Boundary setting can be challenging for adult siblings as often many of us have grown up feeling that we have to be the ‘easy child’, or the one who is supposed to make things better for our disabled brother/sister and families. Many of us feel that we grew up being accustomed to putting our needs aside. We recognise that we’ve carried this difficulty in setting boundaries into our adult lives, whether that be with our families, relationships, or friendships.
The East London Adult Sibling group discussed the challenges of boundary setting and the feelings of guilt, responsibility and rejection that come with it. We shared our experiences of boundary setting talking about what boundaries look like for us, and some of the things that help us keep boundaries in place. Of course, boundary setting is not without its challenges, but some examples of boundary setting in the group included:
- Identifying what is valuable to you and what your specific needs are: This allows us to understand which boundaries are important.
- Writing down what your boundary is and how you want to express it. This can help in serving as a reminder. Come back to it when you are struggling.
- Protecting your time: Keeping certain evenings of the week free for yourself to dedicate time towards things you enjoy or that make you feel good.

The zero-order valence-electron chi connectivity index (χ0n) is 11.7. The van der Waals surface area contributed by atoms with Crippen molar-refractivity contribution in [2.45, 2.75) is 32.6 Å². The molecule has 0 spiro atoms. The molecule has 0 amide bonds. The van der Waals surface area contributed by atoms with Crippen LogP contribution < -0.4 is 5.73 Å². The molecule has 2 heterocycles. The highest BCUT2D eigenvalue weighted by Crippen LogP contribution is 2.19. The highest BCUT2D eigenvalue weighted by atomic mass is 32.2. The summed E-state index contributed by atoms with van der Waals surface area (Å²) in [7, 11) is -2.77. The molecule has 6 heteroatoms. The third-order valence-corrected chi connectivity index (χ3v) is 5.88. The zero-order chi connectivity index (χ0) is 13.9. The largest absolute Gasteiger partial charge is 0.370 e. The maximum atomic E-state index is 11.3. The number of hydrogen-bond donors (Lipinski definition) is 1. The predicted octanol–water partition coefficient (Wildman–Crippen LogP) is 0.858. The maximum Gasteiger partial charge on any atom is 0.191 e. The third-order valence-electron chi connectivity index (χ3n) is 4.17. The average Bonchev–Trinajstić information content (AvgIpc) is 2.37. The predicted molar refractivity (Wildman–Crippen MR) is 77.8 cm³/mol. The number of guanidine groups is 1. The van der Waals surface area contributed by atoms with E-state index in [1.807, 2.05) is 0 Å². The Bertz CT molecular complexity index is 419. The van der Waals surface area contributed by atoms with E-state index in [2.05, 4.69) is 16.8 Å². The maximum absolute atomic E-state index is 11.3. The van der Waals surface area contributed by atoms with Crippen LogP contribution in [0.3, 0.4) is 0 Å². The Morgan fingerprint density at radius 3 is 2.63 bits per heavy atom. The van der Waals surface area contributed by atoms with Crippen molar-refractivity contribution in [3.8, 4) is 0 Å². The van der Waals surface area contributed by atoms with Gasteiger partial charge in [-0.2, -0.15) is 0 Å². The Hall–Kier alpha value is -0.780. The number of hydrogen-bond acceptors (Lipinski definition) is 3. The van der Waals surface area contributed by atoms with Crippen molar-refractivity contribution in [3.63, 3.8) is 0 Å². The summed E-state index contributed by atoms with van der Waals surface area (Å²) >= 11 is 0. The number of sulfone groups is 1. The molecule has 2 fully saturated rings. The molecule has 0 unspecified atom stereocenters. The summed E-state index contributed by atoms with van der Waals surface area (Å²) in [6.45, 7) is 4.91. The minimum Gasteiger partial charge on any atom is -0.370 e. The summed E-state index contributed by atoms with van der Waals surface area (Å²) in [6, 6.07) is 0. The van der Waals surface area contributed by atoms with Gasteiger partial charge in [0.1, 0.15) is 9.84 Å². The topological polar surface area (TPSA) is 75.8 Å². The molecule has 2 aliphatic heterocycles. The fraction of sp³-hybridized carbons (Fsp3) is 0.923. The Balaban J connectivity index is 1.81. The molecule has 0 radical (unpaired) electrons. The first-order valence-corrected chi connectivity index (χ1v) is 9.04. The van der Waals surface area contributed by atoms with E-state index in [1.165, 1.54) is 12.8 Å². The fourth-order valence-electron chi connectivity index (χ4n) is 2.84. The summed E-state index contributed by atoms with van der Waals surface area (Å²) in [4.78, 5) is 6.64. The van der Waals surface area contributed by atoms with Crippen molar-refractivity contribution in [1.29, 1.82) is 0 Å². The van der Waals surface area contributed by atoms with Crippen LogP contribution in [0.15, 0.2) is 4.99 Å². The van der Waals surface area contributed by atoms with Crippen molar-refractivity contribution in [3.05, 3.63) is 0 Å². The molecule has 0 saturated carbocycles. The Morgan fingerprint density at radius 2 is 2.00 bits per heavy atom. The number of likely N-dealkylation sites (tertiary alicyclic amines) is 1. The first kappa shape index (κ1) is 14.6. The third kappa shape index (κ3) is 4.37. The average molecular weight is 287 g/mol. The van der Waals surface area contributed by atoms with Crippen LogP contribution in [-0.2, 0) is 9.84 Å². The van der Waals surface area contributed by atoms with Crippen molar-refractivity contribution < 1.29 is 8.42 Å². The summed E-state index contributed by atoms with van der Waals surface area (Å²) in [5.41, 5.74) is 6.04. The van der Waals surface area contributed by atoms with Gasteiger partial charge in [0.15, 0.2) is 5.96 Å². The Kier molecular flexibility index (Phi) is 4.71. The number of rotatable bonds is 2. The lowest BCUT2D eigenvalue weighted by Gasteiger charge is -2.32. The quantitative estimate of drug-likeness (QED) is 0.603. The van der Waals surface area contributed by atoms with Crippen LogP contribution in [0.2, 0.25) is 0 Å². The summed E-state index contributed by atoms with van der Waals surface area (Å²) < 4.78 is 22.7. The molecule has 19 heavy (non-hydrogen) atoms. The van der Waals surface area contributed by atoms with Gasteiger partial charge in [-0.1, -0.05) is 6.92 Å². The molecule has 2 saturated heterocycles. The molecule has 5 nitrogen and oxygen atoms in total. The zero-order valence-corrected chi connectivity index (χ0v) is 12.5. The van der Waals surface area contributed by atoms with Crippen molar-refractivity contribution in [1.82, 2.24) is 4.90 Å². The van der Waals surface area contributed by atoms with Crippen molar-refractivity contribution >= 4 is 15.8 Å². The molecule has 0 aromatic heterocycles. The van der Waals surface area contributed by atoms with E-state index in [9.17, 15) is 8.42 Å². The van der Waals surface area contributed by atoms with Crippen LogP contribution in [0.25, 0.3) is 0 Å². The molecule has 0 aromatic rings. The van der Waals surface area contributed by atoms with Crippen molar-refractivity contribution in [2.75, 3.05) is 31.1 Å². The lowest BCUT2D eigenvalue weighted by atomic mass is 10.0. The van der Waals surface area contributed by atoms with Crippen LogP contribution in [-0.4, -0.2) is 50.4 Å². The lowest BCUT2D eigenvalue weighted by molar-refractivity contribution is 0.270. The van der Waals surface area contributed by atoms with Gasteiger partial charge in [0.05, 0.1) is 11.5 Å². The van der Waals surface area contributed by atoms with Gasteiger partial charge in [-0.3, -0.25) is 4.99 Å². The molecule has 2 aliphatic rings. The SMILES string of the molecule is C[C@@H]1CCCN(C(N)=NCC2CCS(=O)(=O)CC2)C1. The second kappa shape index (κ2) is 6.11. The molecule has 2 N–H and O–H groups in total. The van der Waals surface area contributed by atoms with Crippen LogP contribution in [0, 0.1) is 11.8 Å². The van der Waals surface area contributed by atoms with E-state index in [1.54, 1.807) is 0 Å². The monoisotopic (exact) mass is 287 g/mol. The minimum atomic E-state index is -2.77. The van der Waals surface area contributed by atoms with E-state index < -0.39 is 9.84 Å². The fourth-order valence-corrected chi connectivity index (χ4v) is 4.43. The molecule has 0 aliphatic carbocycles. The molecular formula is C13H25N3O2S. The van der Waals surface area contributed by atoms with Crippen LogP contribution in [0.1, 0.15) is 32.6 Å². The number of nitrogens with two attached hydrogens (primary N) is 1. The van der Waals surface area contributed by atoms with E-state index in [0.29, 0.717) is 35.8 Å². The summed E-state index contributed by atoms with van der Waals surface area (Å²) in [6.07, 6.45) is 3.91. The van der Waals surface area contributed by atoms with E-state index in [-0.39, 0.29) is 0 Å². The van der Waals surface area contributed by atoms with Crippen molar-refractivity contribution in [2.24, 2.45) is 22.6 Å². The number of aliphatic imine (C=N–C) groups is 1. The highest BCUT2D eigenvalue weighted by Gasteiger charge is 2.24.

- ‘Protecting your space’, in certain areas of your life such as work, certain friendships or relationships: Here, members of the group discussed keeping ‘protected spaces’ with work colleagues, certain friends or family. These people either didn’t know about our responsibility towards our disabled brother/sister(s) or agreed not to discuss the situation (unless raised by the sibling). This helped members ensure they have protected spaces where discussions are not always centred around their disabled brother/sister’s care and support.
- Protecting your space physically: Having a room in your house or living away from home helped siblings feel they had a safe space that was theirs. This allows siblings to physically remove themselves if emotional triggers come up or if they need a bit of a breather.
- If someone is not maintaining your boundary, keep strong and be sure to re-communicate it to them and anyone else who might help enforce it. It may be new for your sibling, family or friends, so it is important to remember that it may take them some time, but it is really important to keep your boundaries in place!
As a group, we reflected that boundary setting is not easy and sometimes friends and family will not understand. It can also be challenging to have difficult conversations with loved ones. Being kind to yourself and showing yourself compassion and giving the process of establishing boundaries is the most important thing.
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